Additional scenes were shot at the Monterey Jazz Festival in September 1970, featuring jazz greats Johnny Otis, Cannonball Adderley, and future Weather Report founder Joe Zawinul. The commentator mentions: "That was the Cannonball Adderley group. They are playing at the Monterey Jazz Festival with Duke Ellington, Woody Herman, Joe Williams, and many others. Now we are gonna hear from 'The Gator Creek Organization' and 'Feeling Fine'..."
The Sardine Factory is still at the same location as in the film, at Prescott and Wave Streets,just one block up from Cannery Row in Monterey. The radio station, KRML, was an actual jazz station in Carmel, whose studios were relocated to the Eastwood Building at San Carlos and 5th, in the same building as the Hog's Breath Inn (a restaurant that Eastwood owned). After a brief dark period in 2010, the radio station returned to the air in 2011.
The rights to the song "Misty" were obtained after Eastwood saw Erroll Garner perform at the Concord Music Festival in 1970. Eastwood also paid $2,000 for the use of the song "The First Time Ever I Saw Your Face" by Roberta Flack. million budget, and it was completed four or five days ahead of schedule.Meticulous planning and efficient directorship by Eastwood (which would become one of his trademarks) enabled the film to be made nearly $50,000 short of its $1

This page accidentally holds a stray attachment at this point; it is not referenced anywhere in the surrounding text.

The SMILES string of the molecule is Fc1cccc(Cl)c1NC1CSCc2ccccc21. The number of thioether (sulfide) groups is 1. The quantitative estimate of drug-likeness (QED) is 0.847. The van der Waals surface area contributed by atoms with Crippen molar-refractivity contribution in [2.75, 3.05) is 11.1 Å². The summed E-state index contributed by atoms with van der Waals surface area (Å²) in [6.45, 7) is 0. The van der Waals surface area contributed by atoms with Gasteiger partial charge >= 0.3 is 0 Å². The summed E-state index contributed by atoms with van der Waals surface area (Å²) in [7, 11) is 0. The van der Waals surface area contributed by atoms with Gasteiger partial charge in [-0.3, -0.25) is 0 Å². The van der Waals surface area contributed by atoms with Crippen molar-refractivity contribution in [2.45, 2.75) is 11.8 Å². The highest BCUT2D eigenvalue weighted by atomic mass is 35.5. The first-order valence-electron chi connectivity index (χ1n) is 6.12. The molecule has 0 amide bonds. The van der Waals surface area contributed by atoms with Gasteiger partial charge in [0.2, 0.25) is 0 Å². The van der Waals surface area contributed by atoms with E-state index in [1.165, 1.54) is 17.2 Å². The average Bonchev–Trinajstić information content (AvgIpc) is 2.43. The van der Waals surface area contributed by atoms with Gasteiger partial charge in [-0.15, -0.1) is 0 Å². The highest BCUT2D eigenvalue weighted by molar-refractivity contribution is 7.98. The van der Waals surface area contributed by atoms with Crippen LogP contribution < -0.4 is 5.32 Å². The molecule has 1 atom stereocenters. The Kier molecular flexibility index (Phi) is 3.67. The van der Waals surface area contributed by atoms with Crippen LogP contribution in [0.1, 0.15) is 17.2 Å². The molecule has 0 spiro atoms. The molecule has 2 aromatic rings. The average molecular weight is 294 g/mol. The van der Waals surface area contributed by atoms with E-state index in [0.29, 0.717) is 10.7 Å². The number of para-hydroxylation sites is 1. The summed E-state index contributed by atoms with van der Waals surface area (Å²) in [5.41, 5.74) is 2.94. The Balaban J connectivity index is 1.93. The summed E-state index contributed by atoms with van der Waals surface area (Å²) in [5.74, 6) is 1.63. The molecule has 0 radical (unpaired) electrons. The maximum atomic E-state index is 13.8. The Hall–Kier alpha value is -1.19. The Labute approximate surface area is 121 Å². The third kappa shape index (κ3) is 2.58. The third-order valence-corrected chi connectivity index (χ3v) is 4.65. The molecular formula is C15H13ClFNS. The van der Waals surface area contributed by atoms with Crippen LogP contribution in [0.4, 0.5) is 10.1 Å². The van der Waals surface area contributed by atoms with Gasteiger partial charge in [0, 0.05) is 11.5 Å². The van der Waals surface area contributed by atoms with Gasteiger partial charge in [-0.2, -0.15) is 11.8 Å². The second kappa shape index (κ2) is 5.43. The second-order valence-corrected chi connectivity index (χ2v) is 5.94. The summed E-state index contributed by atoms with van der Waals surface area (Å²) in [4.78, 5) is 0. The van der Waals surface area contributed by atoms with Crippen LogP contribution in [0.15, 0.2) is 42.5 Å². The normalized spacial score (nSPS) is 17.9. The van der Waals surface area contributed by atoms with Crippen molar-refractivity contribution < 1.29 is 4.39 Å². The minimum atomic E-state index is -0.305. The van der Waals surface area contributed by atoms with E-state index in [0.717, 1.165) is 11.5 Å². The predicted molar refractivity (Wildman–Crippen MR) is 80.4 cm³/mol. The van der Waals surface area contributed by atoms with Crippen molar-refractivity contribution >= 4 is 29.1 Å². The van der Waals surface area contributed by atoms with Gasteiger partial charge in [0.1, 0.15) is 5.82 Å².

Play Misty for Me premiered in October 1971 at the San Francisco Film Festival and opened in six cities on October 20, 1971 before expanding in November. 195:
Play Misty for Me was released on DVD in many territories. In the United States it was released as a Collector's Edition DVD on September 18, 2001. Extra features include a 49-minute documentary titled ""Play it Again: A Look Back at 'Play Misty for Me'", a brief featurette of the relationship between Eastwood and Don Siegel, photography montage and "Evolution of a Poster" on the marketing and design of the one sheet.It was first released on Blu-ray Disc on November 10, 2015 by Universal Studios with most of the extra features ported over. The film was released in the United Kingdom on Blu-ray by Final Cut Ent. on July 27, 2020 with all-new alternative special features. It was released on Blu-ray in the U.S. by Kino Lorber studio classics on November 10, 2020 with a 2K master. It includes ported over special features from the previous release and a recent interview with Donna Mills and audio commentary by Film Historian Tim Lucas.
It was a financial success, grossing $10.6 million at the US and Canadian box office against a budget of $950,000. It grossed $133,000 in its first week from six theaters, finishing tenth for the week at the box office in the United States and Canada.